FMIrXI~






at k 45Creaner 3E a
the
wave ..
ts;I SERVORCM'L 6OU01
W,.- n..2i~ ~ir~ set b tl it genu .C nnh Ser c. B fo S2.8B


No Outside
Financing

When You Deal


COME IN
MAIL COUPON




OR PHONE
TODAY


with 0A A N L EY 7-3151


I will pay $1 Weekly until the tull price is pai.. -
S 0 New account 0 Charge to my account I
SFull amount enclosed C.O.D.
B NAME
ADDRESS I
CITY STATE-_- PHONE
EMPLOYED BY -
EMPLOYER'S ADDRESS
* REFERENCES I
BI ". -i
tIuminu asm ur *k a ** m* uM** u '


___________-~-- ..- .rts--,------ -U --- -


1


L---


THE STAR~BF, PORI- ST. JOE(1, GULFE COUNTRY, FLO.RtP A ''-~ --


THURSDAYY. NOVEMBER 15, 19CS


A'j


z:-;-
ICE
FOR






THE STAR. PORT ST. JOE, OLILP COUNTY, FLORIDA THURSDAY, NOVEMBER 15, 1956


THE STAR
Published Evlry Thursday At 306 Willliam Avente, Port St.
Joe, Florida, By The Star Publishing Company
WESLEY R. RAMSEY, Editor and Publisher
Also Linotype Operator, Ad Man, Floor Man, Columnist,
Reporter, Pl'roof Reader and Bookkeeper
ONE YEAR, $3.C0 SIX MONTHS $130
THREE MONrH3 iS 27.1a5,
SUBSCRIPTION INVARIABLY PAYABLE" IN ADVANCE
Entered as sccon'l-l,f ,ns!tcr, December 19. 1987, at the
Poatoffilco, Purt St. Jae, kItA., under Act of March 8, 1879.
DIAL BAll 7-8161
TO ADVERTISERS-In case of error or ormisEloua in dver.
tisements, the publshers do nnt In:1 themselves liable for
damages further than amount received flr such advertleement
The spoken word is given scaut aLeutiuna; the printed word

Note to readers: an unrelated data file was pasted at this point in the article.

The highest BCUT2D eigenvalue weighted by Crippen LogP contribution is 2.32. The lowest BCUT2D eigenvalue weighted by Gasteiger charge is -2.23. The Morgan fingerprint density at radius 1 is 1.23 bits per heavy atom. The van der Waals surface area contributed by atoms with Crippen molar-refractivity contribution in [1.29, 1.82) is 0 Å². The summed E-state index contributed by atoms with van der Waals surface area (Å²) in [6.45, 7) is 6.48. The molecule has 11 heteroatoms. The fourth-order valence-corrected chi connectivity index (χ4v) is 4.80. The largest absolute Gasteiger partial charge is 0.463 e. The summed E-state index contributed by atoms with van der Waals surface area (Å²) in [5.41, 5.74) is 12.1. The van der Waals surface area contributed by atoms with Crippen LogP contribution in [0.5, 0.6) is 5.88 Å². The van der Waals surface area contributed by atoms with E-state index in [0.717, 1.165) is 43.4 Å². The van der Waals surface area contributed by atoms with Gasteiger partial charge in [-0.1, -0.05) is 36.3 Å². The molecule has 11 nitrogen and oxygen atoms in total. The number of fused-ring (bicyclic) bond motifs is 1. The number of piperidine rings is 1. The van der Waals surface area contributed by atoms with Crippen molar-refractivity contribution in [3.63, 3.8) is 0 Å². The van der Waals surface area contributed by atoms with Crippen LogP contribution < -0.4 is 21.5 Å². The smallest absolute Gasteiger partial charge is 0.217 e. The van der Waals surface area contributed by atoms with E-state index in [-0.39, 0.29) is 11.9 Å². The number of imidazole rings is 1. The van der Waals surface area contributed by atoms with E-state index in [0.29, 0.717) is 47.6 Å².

Is thoughtfully weighed. The spoken word barely asserta-
the printed word thoroughly cnovinces. The spoken wor
Is lost- the printed word remanla.


World of Words
It should come as no surprise to any parent that he
is or should be a key factor in the intellectual growth
of his children especially during that most critical habit-
forming period from eight to twelve. But, since such maga-
zines as Colliers and Life -have recently belabored the point
- it is now official. And certainly the statistical fact that
youngsters spend at least 4,500 wakeful hours at home an-
nually, as compared with 900 (wakeful or not) in school,
emphasizes the parental responsibility and opportunity -
for providing nourishment -for Johnny's brain as well as his
tummy.
If we had been told at a tender age for instance, that
the world in which we would live and work operates on ideas
- as well as meat and potatoes and that words are the tools
with which ideas are formulated and transmitted, perhaps learn-
* ___ iA 7- I--- --'- -A 44-1


Super election reports, you might like to know how T. Coleman
Andrews and Thomas Werdel made out.
Unofficial returns from 12 of the 16 states in which it
was possible to vote for the independents (there have been no
reports yet from California, Maryland, New Mexico, Oregon and
Pennsylvania), show a total of 277,028 votes.
This is pretty small potatoes, of course unless you
consider that finances may play a part in successful campaigning.
Projecting the results secured on a $30,000 war chest over the
seven million dollar GOP fund gives a total of 64,547,524 votes
if you like arithmetic
Mr. Andrews, the self-styled "week-end candidate" who